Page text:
“The Left that is no longer capable of providing protection”
Zygmunt Bauman interviewed by Elisabetta Ambrosi 27 May 2008

“How can one possible imagine, as the Left did, that it would be possible to stem the tide of unbridled globalisation of capital, trade, finances, industry, criminality, drug and weapon trafficking, terrorism or migration of victims of all those forces – while having at their disposal solely the means of one single State…”, says the author of books such as Liquid Fear and In search of Politics: “The solution, if at all conceivable, is a remarriage of the now divorced power and politics – but this time on a higher, global, planetary, all-humanity level. All forces freely floating together in the global “no-man’s land” space, however antagonistic they might be to each other, seem to be similarly hostile to the imposition of ‘one law for all’. Sooner or later, the ‘answer to globalisation’ will have to be given. The worry, though, is how many human casualties and how and how much human misery will result from our inability/ unwillingness to give it sooner until it is given – later… ”.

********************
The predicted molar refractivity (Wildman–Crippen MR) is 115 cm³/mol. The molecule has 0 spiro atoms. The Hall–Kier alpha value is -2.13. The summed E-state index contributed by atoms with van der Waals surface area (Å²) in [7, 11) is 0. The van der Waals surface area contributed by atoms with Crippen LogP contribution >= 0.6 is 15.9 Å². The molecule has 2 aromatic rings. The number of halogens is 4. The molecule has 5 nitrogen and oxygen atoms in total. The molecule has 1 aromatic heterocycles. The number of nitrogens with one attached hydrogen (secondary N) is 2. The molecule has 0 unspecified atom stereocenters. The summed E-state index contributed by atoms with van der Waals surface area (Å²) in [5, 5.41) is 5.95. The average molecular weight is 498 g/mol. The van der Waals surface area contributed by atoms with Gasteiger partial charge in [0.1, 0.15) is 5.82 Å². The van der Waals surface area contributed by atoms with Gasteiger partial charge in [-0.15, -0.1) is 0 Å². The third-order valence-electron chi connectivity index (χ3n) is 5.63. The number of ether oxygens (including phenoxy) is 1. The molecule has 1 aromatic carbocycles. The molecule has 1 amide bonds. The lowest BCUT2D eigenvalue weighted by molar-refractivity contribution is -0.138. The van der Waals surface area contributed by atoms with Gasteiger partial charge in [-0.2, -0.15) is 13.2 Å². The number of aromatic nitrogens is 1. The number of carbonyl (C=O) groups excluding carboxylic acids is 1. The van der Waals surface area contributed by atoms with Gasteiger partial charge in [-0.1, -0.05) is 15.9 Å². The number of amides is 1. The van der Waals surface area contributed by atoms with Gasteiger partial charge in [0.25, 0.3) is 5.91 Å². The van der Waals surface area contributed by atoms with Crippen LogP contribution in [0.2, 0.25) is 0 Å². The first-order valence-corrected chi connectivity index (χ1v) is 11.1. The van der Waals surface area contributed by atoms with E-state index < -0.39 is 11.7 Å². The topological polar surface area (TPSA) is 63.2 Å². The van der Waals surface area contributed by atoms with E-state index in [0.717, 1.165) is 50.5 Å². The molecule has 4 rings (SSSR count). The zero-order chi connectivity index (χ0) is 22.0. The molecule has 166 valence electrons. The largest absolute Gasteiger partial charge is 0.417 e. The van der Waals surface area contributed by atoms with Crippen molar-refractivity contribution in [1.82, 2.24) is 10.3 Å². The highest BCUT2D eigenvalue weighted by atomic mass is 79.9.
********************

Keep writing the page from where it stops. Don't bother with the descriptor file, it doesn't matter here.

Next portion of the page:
With the Northern League’s victory the Italian elections seem to indicate that the real criteria deciding political elections, those in Italy for example (maybe also in Britain?), are no longer those of the Right or the Left but rather a political party’s position regards to globalization. The main values expressed by the Italian Right are: the battle against globalization, defending protectionism, dealing with illegal immigration and protecting the nation’s borders; the newly-created Democratic Party instead is open to liberalization, free markets, immigration, etc.